Monday, March 24, 2014

Success With Moral Uplift?

Somebody please tell me what's going over my head here.

Animated 'message' movies strike box-office gold

After the runaway success of Frozen last year, Hollywood film-makers have high hopes for their spring lineup of cartoons on a mission to educate

Cartoons with a conscience and a mission to educate have become the route to success in Hollywood this spring, after a winter devoted to greed and crime in films such as The Wolf of Wall Street and American Hustle.

Last week Mr Peabody & Sherman – a DreamWorks animation about a dog that adopts a child and travels through history encountering Marie Antoinette, Leonardo da Vinci and the Trojan horse – beat all-comers to top the US box office. Early next month 20th Century Fox's Rio 2, in which a lovable blue parrot and his friends battle extinction, is being rolled out in conjunction with a campaign by the US Forest Service to encourage children to spend more time outdoors and reconnect with nature.

Studio-sponsored, public-service announcements are planned in the hope of instilling a love for nature in children and creating a legacy of environmental stewardship. ...

Okay, so I guess it's all the soaring goody goody stitched in to each and every animated feature that makes the difference between success and failure here in the 21st century. Is that how it goes?

What about, you know, other kinds of themes?

... Catholic film blogger Steven Greydanus saw a deeper "gay" message [in Frozen], which was in part supported by fellow blogger Gina Luttrell who championed the film's progressive themes. By posting a blow-by-blow account of what Greydanus describes as Frozen's "gay-culture themes" ...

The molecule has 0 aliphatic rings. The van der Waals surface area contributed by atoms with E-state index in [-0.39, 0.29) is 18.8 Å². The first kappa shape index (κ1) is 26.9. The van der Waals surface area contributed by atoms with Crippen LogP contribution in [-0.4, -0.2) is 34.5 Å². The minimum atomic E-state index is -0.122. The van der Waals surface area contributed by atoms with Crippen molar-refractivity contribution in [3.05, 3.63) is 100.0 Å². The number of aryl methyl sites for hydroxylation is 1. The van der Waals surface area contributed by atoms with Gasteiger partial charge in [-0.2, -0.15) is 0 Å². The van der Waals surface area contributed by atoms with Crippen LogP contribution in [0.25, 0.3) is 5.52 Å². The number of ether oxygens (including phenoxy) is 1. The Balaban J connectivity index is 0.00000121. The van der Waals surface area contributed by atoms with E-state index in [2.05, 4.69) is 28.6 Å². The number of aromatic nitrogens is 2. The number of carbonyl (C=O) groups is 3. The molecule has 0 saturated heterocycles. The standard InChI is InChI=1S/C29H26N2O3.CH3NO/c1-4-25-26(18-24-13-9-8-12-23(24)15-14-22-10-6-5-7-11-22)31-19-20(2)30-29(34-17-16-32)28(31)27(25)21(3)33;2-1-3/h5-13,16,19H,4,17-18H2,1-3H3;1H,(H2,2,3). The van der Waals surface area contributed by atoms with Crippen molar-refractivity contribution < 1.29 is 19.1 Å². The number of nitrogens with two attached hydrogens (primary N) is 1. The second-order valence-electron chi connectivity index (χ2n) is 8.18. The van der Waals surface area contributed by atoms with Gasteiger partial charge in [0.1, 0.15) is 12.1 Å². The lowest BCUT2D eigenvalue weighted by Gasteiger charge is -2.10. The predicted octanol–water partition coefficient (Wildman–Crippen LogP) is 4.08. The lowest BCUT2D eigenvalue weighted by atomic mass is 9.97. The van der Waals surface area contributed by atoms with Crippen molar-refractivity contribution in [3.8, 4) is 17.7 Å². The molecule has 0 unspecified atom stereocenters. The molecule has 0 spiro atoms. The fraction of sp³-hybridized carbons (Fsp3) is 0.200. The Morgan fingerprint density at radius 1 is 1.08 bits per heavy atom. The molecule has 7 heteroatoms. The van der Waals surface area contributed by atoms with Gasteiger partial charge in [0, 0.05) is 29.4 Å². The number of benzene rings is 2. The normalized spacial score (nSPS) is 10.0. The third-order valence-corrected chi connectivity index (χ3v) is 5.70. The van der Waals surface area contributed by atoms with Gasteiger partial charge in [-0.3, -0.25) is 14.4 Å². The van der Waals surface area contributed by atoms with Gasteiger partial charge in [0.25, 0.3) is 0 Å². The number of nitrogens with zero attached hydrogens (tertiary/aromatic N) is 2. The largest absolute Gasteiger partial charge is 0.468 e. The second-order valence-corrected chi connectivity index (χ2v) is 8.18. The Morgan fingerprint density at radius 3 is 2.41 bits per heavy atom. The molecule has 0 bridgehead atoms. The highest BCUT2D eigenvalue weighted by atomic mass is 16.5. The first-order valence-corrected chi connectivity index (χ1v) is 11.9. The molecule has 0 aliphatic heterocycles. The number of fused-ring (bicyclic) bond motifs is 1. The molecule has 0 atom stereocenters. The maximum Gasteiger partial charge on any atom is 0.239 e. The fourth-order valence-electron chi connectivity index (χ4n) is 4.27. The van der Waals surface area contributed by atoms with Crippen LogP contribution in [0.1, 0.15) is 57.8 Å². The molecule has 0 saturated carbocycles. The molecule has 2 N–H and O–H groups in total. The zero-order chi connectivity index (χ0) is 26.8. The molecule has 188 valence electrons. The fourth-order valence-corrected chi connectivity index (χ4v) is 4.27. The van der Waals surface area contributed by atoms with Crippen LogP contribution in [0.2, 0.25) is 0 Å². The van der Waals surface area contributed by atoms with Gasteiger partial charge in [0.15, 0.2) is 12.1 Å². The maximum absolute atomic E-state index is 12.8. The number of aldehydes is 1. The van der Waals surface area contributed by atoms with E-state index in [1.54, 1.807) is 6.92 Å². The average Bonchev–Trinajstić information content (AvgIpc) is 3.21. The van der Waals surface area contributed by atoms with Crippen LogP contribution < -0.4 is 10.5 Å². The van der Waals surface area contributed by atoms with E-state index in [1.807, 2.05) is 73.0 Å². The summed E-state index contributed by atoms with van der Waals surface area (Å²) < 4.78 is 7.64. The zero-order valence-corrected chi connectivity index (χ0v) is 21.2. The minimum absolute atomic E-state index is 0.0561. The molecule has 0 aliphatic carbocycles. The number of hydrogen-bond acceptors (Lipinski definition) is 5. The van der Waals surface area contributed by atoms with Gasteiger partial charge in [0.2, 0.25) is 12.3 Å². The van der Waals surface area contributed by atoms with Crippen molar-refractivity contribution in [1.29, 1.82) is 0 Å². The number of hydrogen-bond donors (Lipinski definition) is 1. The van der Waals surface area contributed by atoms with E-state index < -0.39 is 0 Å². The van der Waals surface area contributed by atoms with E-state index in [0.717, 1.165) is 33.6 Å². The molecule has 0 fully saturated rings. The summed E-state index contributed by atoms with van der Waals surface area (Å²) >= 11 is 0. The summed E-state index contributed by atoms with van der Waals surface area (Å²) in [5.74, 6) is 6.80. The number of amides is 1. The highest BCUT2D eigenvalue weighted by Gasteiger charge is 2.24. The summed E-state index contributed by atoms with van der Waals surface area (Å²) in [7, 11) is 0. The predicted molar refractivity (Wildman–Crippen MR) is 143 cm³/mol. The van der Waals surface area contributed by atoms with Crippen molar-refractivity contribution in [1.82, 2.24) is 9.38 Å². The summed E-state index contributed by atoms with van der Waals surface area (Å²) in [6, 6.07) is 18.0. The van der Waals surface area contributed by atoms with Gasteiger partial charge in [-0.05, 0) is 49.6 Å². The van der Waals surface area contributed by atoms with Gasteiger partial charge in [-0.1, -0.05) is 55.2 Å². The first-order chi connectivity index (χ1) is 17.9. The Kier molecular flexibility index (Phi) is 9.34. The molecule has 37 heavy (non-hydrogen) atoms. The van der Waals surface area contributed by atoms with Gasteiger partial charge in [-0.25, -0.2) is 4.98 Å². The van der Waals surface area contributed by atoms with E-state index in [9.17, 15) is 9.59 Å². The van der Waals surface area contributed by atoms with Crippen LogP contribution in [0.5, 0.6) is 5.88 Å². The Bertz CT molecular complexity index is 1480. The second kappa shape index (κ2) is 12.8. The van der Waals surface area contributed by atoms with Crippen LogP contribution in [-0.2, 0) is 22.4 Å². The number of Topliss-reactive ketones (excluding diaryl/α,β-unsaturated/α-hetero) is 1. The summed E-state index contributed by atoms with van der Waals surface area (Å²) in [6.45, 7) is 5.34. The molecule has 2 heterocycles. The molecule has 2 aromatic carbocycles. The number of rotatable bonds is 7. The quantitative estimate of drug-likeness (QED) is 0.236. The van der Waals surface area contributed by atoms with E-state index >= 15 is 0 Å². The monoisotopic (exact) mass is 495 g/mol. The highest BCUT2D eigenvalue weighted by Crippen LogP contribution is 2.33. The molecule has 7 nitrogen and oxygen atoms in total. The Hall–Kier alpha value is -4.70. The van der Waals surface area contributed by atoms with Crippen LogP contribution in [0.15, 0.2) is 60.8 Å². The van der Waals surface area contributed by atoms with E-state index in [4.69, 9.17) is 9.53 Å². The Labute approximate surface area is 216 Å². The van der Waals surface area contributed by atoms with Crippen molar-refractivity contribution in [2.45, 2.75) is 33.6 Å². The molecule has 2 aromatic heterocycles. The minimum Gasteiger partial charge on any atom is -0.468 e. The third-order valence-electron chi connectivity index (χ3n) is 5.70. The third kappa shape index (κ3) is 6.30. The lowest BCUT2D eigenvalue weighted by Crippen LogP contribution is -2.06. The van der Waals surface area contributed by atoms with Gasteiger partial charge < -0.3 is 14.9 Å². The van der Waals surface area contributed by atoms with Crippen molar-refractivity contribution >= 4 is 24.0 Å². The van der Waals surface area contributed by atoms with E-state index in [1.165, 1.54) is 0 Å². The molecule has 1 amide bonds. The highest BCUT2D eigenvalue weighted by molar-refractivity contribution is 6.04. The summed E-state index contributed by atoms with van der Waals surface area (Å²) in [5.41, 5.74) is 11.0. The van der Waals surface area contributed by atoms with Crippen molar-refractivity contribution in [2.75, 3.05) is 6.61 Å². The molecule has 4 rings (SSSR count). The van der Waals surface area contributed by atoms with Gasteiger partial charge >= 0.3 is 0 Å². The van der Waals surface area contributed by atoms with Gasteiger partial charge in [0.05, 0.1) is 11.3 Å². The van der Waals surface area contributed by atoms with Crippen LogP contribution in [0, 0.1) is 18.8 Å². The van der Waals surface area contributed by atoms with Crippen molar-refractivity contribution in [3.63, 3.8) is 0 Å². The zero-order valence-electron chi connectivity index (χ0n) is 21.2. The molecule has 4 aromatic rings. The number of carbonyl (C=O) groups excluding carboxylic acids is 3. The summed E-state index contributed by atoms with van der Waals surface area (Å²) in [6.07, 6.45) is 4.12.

Does anybody seriously believe that animated features are successful because of their moral uplift? Or because they push devil worship? Or bestiality? I mean really?

So how do we explain Gone With the Wind? Or Titanic? Or Star Wars" ("May the Force be with you.") What great moral themes do we find in those flicks? Granted, there's some heavy-duty ecological and "noble native" overlays threading through Avatar, but anybody buy into the idea that those things are the reason the picture was successful? The flying dragons and cool landscapes and nifty action scenes had little or nothing to do with it?

I've got a different explanation. When a movie turns into a blockbuster, it ain't the "messages" that put it over. It's the characters. It's the gags. It's the way the story, dialogue, art direction, sound effects and music intertwine to create a theatrical experience that grabs you by the shirt collar and makes you yell "Boy, howdy! Thaat's entertainment!"

But hey, I could be wrong. Maybe it is the bestiality and homo erotic overtones.


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